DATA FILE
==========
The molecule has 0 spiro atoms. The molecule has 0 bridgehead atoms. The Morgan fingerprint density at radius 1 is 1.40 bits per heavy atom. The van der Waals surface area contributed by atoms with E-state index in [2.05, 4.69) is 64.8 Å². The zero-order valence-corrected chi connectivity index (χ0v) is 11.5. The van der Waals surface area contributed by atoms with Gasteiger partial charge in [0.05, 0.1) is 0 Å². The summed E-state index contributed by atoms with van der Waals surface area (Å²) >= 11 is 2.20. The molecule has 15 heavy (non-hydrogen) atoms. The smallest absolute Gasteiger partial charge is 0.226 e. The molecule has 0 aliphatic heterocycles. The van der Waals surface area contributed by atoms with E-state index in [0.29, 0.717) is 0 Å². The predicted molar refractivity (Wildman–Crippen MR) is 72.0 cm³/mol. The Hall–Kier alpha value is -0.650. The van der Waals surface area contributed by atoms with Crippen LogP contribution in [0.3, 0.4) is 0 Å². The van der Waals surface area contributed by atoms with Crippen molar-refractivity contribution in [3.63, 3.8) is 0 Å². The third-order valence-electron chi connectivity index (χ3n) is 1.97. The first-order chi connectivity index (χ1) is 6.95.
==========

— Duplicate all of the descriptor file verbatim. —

The molecule has 0 spiro atoms. The molecule has 0 bridgehead atoms. The Morgan fingerprint density at radius 1 is 1.40 bits per heavy atom. The van der Waals surface area contributed by atoms with E-state index in [2.05, 4.69) is 64.8 Å². The zero-order valence-corrected chi connectivity index (χ0v) is 11.5. The van der Waals surface area contributed by atoms with Gasteiger partial charge in [0.05, 0.1) is 0 Å². The summed E-state index contributed by atoms with van der Waals surface area (Å²) >= 11 is 2.20. The molecule has 15 heavy (non-hydrogen) atoms. The smallest absolute Gasteiger partial charge is 0.226 e. The molecule has 0 aliphatic heterocycles. The van der Waals surface area contributed by atoms with E-state index in [0.29, 0.717) is 0 Å². The predicted molar refractivity (Wildman–Crippen MR) is 72.0 cm³/mol. The Hall–Kier alpha value is -0.650. The van der Waals surface area contributed by atoms with Crippen LogP contribution in [0.3, 0.4) is 0 Å². The van der Waals surface area contributed by atoms with Crippen molar-refractivity contribution in [3.63, 3.8) is 0 Å². The third-order valence-electron chi connectivity index (χ3n) is 1.97. The first-order chi connectivity index (χ1) is 6.95.